The European Commission met today to lay out its budget proposals for a so-called multiannual financial framework, which will run from 2021 to 2027.

The financial blueprint of €1.279 trillion tops the previous budget cap of 1% of the bloc’s gross national income (GNI) and pushes overall spending to around 1.1%.

The budget is expected to spark tensions between net contributors to the EU (often richer, Western countries) and net beneficiaries of the EU (poorer countries that rely on EU funding for investment).

The UK contributes to the existing EU long-term budget, which runs through to 2020. From the end of 2020, under current Brexit plans, the UK will no longer be paying into the EU budget. The ensuing budget black hole is likely to be between €12 billion and €14 billion annually.

The UK is among the EU’s biggest net contributors, with only Germany, France and Italy contributing more.

The plan unveiled today calls for cuts to agriculture subsidies, which currently make up nearly 40% of EU spending, and to cohesion spending, which is roughly 33% of the budget.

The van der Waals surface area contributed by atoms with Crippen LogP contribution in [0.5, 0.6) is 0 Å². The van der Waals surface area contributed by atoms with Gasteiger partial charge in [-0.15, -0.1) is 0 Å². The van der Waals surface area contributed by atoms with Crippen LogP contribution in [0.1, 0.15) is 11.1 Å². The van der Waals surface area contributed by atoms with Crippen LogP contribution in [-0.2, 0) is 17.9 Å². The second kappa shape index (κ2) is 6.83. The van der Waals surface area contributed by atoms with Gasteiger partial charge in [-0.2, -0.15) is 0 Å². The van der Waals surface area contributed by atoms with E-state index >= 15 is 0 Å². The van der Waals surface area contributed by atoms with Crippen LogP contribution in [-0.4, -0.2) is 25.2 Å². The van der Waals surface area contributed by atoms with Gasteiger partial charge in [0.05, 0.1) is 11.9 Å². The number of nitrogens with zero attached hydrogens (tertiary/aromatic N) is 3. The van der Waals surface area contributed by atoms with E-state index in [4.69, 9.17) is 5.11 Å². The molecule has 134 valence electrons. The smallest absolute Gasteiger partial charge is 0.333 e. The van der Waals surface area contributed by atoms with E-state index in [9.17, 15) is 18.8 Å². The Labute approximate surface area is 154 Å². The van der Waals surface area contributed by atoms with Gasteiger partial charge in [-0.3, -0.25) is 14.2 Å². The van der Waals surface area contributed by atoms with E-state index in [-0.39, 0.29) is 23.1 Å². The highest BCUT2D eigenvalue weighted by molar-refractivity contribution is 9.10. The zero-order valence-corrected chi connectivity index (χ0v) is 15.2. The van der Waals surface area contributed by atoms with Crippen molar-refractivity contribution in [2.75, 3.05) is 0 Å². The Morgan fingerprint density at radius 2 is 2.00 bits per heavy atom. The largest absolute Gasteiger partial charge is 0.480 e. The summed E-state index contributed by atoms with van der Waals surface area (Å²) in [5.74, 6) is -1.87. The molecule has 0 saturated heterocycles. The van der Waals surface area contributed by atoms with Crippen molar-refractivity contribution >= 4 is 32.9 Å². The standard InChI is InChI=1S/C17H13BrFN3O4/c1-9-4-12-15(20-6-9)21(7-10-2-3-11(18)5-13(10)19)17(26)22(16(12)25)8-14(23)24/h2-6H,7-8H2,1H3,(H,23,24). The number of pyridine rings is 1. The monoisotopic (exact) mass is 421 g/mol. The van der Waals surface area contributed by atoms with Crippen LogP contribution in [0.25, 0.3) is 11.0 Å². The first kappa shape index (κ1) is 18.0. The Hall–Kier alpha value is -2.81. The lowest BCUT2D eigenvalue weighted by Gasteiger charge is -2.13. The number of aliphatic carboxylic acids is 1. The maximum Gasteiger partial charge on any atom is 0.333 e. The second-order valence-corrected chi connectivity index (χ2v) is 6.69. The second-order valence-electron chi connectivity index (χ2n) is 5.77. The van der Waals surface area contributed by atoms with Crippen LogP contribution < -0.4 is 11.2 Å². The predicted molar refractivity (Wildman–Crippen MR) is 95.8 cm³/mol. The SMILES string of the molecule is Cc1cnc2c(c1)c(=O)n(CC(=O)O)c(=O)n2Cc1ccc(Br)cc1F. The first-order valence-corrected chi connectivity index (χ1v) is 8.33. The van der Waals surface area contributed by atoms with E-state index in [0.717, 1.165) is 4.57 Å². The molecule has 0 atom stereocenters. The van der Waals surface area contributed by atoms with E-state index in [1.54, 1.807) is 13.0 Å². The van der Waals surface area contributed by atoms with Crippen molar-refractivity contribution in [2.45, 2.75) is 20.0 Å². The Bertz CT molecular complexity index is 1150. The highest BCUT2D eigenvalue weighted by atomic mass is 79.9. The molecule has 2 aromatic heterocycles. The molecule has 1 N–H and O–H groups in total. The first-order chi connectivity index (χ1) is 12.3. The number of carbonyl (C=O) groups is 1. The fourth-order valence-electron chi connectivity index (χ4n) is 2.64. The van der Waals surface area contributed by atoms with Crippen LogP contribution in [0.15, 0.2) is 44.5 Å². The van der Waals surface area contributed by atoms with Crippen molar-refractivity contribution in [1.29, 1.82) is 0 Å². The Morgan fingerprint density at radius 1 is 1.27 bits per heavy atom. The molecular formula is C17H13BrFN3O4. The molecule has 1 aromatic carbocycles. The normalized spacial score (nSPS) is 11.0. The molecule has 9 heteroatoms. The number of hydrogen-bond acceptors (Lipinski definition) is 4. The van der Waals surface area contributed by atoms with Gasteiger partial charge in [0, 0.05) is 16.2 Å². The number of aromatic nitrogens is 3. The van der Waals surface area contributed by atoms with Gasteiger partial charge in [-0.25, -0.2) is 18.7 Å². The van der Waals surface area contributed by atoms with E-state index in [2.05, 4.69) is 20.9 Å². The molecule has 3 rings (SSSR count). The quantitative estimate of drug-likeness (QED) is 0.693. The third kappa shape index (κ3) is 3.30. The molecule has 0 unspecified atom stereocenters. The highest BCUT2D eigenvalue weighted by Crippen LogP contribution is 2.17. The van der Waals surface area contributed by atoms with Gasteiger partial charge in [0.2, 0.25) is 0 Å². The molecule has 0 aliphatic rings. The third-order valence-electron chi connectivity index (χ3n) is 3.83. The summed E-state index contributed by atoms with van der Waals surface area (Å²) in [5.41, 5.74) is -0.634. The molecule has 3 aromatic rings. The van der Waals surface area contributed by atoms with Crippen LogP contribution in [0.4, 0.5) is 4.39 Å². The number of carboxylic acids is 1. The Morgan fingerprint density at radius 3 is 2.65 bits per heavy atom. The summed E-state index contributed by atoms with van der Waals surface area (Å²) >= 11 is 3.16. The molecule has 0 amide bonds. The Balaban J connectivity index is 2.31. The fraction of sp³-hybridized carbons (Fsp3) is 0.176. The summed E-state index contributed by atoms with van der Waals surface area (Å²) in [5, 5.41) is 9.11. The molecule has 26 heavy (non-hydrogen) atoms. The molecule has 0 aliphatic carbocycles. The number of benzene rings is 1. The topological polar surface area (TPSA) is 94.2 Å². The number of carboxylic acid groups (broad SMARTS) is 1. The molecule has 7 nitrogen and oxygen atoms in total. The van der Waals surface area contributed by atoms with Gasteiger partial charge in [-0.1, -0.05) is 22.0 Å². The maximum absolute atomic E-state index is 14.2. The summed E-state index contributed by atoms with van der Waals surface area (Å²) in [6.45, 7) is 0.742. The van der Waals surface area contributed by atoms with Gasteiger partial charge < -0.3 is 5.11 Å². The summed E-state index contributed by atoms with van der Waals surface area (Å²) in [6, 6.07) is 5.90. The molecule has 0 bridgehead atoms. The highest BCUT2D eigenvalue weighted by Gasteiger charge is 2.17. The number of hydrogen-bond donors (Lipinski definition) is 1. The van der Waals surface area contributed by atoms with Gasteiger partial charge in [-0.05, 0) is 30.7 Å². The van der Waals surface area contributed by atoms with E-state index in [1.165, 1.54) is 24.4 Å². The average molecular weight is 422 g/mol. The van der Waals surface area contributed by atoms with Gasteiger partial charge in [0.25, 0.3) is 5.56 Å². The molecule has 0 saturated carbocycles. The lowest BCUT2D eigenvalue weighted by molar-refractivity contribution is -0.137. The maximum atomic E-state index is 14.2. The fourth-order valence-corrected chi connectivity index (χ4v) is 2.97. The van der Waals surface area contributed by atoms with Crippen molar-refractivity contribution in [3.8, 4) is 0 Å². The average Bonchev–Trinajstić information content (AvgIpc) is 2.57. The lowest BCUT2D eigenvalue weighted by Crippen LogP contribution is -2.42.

Cohesion spending is set to fall by 7%, while agriculture subsidies will drop by 5%. Direct payments will decrease by 4%, while Erasmus spending will be doubled.

Commissioner Günther Oettinger, who’s in charge of the budget, said:

This budget proposal is truly about EU added value. We invest even more in areas where one single member state cannot act alone or where it is more efficient to act together – be it research, migration, border control or defence.

And we continue to finance traditional – but modernised – policies, such as common agricultural policy and cohesion policy, because we all benefit from the high standard of our agricultural products and regions catching up economically.

European Commission President Jean-Claude Juncker told MEPs the Commission has carried out a “rigorous examination” of all the EU policies and is proposing “an ambitious budget”.

Juncker said:

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We want to present a proposal that is taken seriously, and a proposal that can be [the] basis for future negotiations. This budget is innovative in its structure … and its simplification of rules.